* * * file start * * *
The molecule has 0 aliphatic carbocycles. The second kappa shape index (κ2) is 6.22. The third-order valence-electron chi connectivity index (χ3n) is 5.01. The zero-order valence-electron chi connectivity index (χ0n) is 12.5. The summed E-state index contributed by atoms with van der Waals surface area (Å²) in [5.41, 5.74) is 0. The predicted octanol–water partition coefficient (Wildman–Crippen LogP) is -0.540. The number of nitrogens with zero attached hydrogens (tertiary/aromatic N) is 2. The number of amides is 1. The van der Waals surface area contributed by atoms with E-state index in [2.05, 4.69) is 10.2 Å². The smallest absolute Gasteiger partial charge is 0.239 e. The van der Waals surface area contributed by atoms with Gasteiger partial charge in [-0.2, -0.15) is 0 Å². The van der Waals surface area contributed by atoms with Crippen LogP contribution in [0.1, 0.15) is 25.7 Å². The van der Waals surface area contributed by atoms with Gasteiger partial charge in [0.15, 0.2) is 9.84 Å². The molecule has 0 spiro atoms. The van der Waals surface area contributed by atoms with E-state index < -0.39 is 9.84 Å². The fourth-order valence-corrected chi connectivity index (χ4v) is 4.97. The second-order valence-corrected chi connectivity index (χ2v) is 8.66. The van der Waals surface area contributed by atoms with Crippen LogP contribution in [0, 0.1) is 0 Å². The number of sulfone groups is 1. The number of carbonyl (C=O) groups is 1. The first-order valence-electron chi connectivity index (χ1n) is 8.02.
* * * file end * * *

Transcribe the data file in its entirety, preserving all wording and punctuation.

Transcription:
The molecule has 0 aliphatic carbocycles. The second kappa shape index (κ2) is 6.22. The third-order valence-electron chi connectivity index (χ3n) is 5.01. The zero-order valence-electron chi connectivity index (χ0n) is 12.5. The summed E-state index contributed by atoms with van der Waals surface area (Å²) in [5.41, 5.74) is 0. The predicted octanol–water partition coefficient (Wildman–Crippen LogP) is -0.540. The number of nitrogens with zero attached hydrogens (tertiary/aromatic N) is 2. The number of amides is 1. The van der Waals surface area contributed by atoms with E-state index in [2.05, 4.69) is 10.2 Å². The smallest absolute Gasteiger partial charge is 0.239 e. The van der Waals surface area contributed by atoms with Gasteiger partial charge in [-0.2, -0.15) is 0 Å². The van der Waals surface area contributed by atoms with Crippen LogP contribution in [0.1, 0.15) is 25.7 Å². The van der Waals surface area contributed by atoms with Gasteiger partial charge in [0.15, 0.2) is 9.84 Å². The molecule has 0 spiro atoms. The van der Waals surface area contributed by atoms with E-state index < -0.39 is 9.84 Å². The fourth-order valence-corrected chi connectivity index (χ4v) is 4.97. The second-order valence-corrected chi connectivity index (χ2v) is 8.66. The van der Waals surface area contributed by atoms with Crippen LogP contribution in [0, 0.1) is 0 Å². The number of sulfone groups is 1. The number of carbonyl (C=O) groups is 1. The first-order valence-electron chi connectivity index (χ1n) is 8.02.